Then dragged Charlie into the crowd, beyond Sibyl's view.
She ran after them.
Another wall collapsed, pouring rubble into the street between her and the fleeting horse.
"Oh, God, no, please..."
She climbed over the rubble.
In the distance, blocks away already, she could just see the panicked horse and—flopping awkwardly beside it, trying to keep up—Charlie. He clung to Lucania with one hand while the horse dragged him by the reins wound around his arm. Then the rubble shifted and more of the wall started to topple. Sibyl flung herself sideways, down, away.
By the time she was able to scramble after them, Charlie had utterly vanished into the crowd.
Numb with shock and horror, Sibyl ran—limping—in the direction Charlie had gone.
"Have you seen a soldier with a runaway horse?" she gasped out to people she passed.
A few pointed out a direction; others just shoved her aside. Sibyl kept running. Always, he was just a little farther ahead or down a twisting, rubble-choked side street. She couldn't catch up. Pain in her lower body reminded her with every jolting step that she'd been violently raped and beaten just hours previously. The bruises were beginning to stiffen.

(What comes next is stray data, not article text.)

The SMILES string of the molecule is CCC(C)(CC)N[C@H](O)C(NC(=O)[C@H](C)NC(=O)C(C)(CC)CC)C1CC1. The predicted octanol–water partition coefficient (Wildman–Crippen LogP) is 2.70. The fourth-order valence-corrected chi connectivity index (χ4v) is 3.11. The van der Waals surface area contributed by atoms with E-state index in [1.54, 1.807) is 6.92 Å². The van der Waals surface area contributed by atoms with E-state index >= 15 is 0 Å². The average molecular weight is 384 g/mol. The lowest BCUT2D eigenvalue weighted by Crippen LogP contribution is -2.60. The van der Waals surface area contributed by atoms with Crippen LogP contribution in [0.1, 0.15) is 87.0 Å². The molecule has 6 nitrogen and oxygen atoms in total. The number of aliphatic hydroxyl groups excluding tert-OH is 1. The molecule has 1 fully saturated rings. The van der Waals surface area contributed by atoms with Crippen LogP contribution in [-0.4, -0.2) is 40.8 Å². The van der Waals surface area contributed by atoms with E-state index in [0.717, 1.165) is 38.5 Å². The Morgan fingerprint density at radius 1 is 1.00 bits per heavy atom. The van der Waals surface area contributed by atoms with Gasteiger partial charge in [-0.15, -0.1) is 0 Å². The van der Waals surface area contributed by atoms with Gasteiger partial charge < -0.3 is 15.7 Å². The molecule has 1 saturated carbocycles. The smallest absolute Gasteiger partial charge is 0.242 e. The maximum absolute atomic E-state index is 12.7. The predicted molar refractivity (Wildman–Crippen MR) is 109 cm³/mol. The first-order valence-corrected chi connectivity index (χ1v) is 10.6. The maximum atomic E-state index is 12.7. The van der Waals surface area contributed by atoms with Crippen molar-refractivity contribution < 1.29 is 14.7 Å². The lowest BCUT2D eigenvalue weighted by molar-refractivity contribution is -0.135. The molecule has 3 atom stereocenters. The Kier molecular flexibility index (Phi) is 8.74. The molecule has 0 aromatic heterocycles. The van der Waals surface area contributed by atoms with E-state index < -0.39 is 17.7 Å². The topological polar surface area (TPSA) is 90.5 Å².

"Charlie!" she sobbed uselessly, knowing he couldn't possibly hear her this time.
She had to pause for breath. Sibyl leaned drunkenly against a none-too-steady wall and sucked down filthy air through the filter of a torn piece of her gauze dress tied around her lower face like a bandanna. Her whole body shuddered. The streets were far more crowded than Sibyl had anticipated. Roman towns—including Rome itself—went to sleep virtually with the chickens. This evening, in doomed Herculaneum, a party atmosphere like a mad Mardi Gras had seized the city.